It was the positive PNG Anglican bishops’ response in 1986 to the ARCIC Final Report which also set a new agenda. They wrote: “We would like to ask the Anglican Consultative Council to give us guidance about the direction that local initiatives in unity might take. We are aware of the fact that in some provinces there remain obstacles to any form of corporate reunion, but we believe that in our province there is such a measure of unity in matters of faith and doctrine between Anglicans and Roman Catholics that important steps towards unity could well be taken. We are firmly convinced of the need for Anglicans and Roman Catholics to present a common mission to the people of our country. We would like to know how the ACC would view an attempt by the Anglican Church of PNG to enter into communion with the Roman Catholic Church before moves towards corporate reunion are possible elsewhere in the world”.
The PNG Joint Commission reconvened with an ACC representative at one meeting and two RC consultants at another. Their suggestion was that the PNG bishops work out a joint statement of faith. Throughout the 1990s there was also official contact with Cardinal Edward Cassidy, President of the Pontifical Council for Promoting Christian Unity (PCPCU) who visited PNG in 1993. I met him in Rome in 1994 and Fr Theo Aerts corresponded with him right up until he left PNG. After the statement of faith we followed up PCPCU’s suggestion and demonstrated how all the PNG Anglican bishops were in succession to those who had Old Catholic bishops as co-consecrators at their Episcopal ordination. Then we demonstrated support for our Anglican RC agenda at all five of our Diocesan Synods, which of course include clergy and laity. And in a series of four booklets called “Studies and Statements” Fr Theo and I looked at our shared spirituality including sacramental confession and the place of the Blessed Virgin Mary.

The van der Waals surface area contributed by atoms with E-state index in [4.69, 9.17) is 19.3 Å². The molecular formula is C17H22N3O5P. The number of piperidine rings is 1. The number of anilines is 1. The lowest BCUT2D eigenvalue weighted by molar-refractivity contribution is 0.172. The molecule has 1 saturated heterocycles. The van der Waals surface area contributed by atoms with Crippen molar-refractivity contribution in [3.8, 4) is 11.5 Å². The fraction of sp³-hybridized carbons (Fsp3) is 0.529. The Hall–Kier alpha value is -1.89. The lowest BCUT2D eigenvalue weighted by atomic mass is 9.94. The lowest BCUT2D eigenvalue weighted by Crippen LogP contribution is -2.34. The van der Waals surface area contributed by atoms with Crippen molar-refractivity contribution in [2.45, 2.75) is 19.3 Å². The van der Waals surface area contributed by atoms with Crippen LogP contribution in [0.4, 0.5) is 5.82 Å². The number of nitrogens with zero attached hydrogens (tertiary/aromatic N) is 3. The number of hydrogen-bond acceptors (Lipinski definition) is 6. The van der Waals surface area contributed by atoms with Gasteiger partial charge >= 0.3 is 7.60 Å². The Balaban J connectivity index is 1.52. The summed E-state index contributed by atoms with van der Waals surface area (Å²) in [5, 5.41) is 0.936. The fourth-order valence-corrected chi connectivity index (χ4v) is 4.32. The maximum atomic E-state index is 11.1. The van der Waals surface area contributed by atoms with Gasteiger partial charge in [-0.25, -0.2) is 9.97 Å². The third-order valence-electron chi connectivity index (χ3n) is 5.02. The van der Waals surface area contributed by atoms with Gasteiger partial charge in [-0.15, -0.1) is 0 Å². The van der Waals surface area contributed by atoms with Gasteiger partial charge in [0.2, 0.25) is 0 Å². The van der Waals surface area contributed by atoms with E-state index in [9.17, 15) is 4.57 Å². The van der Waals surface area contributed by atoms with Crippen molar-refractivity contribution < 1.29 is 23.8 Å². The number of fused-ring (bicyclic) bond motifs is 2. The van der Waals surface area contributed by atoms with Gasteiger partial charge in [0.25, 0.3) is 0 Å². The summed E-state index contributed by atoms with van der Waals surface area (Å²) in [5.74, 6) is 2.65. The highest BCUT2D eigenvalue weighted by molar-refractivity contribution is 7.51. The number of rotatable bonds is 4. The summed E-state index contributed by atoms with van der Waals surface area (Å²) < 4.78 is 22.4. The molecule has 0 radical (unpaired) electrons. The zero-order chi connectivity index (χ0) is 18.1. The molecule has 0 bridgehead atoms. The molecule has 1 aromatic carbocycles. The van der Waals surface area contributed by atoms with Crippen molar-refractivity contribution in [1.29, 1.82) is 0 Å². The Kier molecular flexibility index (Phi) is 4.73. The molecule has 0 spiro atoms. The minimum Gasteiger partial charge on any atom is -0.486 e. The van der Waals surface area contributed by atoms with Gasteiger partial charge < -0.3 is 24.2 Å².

Looking back at those days my conclusion is that neither the Anglican Consultative Council nor the more formal PCPCU really knew what to make of the requests from the bishops of PNG. We were pressing for some sort of regional resolution to centuries of division. The one thing the Anglicans wanted – recognition of Anglican Orders – and the one thing that Rome required – acceptance of the universal ordinary jurisdiction of the Papacy – were not going to be possible overnight. Our requests for a step by step approach including intercommunion were rejected, but we were being made to think about what exactly we wanted and what was realistic. By 1996 we had decided that the way forward was to prepare a Covenant which would state what we could affirm and resolve to continue the theological dialogue and our work together. We could thus at least talk of our engagement if not our marriage!